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Turning the Sahara Green

No doubt, the consequences of climate change is the number one topic around the globe. The 2016 Paris Agreement solidified an international commitment to address climate change. The signers to the Agreement committed themselves to institute real-time remedial strategies.

But, what if a strategy to combat climate change results in climate change? This is the question addressed in an interesting research study published recently in Science.

Untapped Potential That Cannot be Ignored

The Sahara is the third largest desert in the world. This seemingly vast wasteland of desert topography, along with the Sahel region located to the south, appears to offer endless possibilities for producing alternative energy.

Seizing on this seemingly amazing potential, researchers launched an inquiry into the feasibility and consequences of using the Sahara and Sahel. They modeled an operation that would be more than 38 times the size of the UK and produce approximately four times more energy than is currently being consumed by the entire planet.

The Models Show Significant Potential

In addition to the massive amounts of alternative energy that could be produced in the Sahara and Sahel, the projects would also result in an economic boom. Energy generated by wind and solar would increase the region’s capacity to operate desalinization plants. More potable water means more water for municipalities and farms, improving the standard of living for all constituents. However, the researchers found a very interesting side effect.

A Saharan Alternative Energy Facility Would Change the Climate

The research study found that a large-scale deployment of wind and solar farms would change the Sahara’s weather. Dr. Yan Li, study author, and her colleagues calculated that wind farms, for instance, would raise temperatures in the Sahara and Sahel by approximately 2^C.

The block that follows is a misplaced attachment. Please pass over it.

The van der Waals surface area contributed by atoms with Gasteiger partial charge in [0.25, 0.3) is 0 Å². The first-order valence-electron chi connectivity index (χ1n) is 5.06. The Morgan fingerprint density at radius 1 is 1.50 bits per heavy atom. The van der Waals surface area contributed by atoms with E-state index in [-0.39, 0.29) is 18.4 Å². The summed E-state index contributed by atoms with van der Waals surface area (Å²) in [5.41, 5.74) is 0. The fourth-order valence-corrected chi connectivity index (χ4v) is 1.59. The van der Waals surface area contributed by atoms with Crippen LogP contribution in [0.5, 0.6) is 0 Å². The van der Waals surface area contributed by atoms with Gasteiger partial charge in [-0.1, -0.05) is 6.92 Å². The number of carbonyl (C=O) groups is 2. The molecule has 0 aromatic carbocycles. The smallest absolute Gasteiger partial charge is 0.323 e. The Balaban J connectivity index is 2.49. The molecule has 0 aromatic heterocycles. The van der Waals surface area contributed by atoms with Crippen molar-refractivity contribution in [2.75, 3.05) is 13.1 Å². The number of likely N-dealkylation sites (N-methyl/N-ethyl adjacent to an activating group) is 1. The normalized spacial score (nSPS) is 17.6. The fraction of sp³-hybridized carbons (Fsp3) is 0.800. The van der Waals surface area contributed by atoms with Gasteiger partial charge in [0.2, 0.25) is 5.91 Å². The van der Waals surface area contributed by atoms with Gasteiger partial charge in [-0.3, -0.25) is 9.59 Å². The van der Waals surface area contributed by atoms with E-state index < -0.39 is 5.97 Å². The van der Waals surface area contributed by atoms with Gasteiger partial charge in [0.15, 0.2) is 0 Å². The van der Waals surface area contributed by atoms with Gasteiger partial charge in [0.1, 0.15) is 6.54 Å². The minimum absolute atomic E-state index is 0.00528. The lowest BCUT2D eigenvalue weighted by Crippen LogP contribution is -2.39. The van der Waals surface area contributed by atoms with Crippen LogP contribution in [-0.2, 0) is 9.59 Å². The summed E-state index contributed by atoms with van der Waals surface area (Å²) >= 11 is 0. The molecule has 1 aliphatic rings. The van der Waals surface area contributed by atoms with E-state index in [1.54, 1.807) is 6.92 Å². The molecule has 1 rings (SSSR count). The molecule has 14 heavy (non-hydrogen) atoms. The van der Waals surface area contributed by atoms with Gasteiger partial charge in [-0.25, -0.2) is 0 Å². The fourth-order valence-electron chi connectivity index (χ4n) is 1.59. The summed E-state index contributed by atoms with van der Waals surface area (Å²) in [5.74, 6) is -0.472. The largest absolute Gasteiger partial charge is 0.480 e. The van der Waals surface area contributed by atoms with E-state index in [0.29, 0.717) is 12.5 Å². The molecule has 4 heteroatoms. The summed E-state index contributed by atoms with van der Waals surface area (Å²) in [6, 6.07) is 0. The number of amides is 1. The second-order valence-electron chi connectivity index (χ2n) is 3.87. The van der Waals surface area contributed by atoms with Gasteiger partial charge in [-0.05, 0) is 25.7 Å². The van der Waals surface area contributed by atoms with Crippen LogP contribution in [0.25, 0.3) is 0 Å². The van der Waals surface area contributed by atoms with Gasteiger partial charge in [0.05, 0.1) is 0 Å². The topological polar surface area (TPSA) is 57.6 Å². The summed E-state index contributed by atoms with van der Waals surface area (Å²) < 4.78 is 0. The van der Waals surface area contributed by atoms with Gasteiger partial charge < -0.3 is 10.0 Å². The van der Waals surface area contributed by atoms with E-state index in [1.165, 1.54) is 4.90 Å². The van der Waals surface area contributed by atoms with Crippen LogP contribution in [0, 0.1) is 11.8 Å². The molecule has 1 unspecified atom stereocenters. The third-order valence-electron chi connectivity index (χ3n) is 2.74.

Solar panels would cause a smaller increase in temperatures. And even though the rainfall might be increased by only .025 mm per day, this would be almost twice as much rainfall as the Sahara and Sahel normally receive. The increased temperatures and rainfall would turn the Sahara green, something it has not been for at least 4,500 years.

How This Climate Change Happens

Wind turbines drag down warmer and more moist air to the ground, causing temperatures to rise. Solar panels act as a sink, meaning that very little of the sun’s rays are returned to the upper atmosphere. The land surface warms up resulting in higher temperatures.

On the face of it, the “climate feedback” identified by Dr. Li’s study, seems benign, even beneficial. But, researchers and policymakers see additional issues that must be explored before turning the Sahara and Sahel into a landscape of wind turbines and solar panels.

Are the Long-term Consequences Worth the Investment?

Even though the potential for massive amounts of alternative energy sounds too good to pass up, will the upfront investment prove to be wise over the long-term? And without public awareness, desert land that becomes green could ultimately be over-grazed and poorly managed. A new set of environmental disasters might unfold.

The research study gives environmental policymakers cause to be optimistic. More study is needed, though, before wind and solar farms can be installed.


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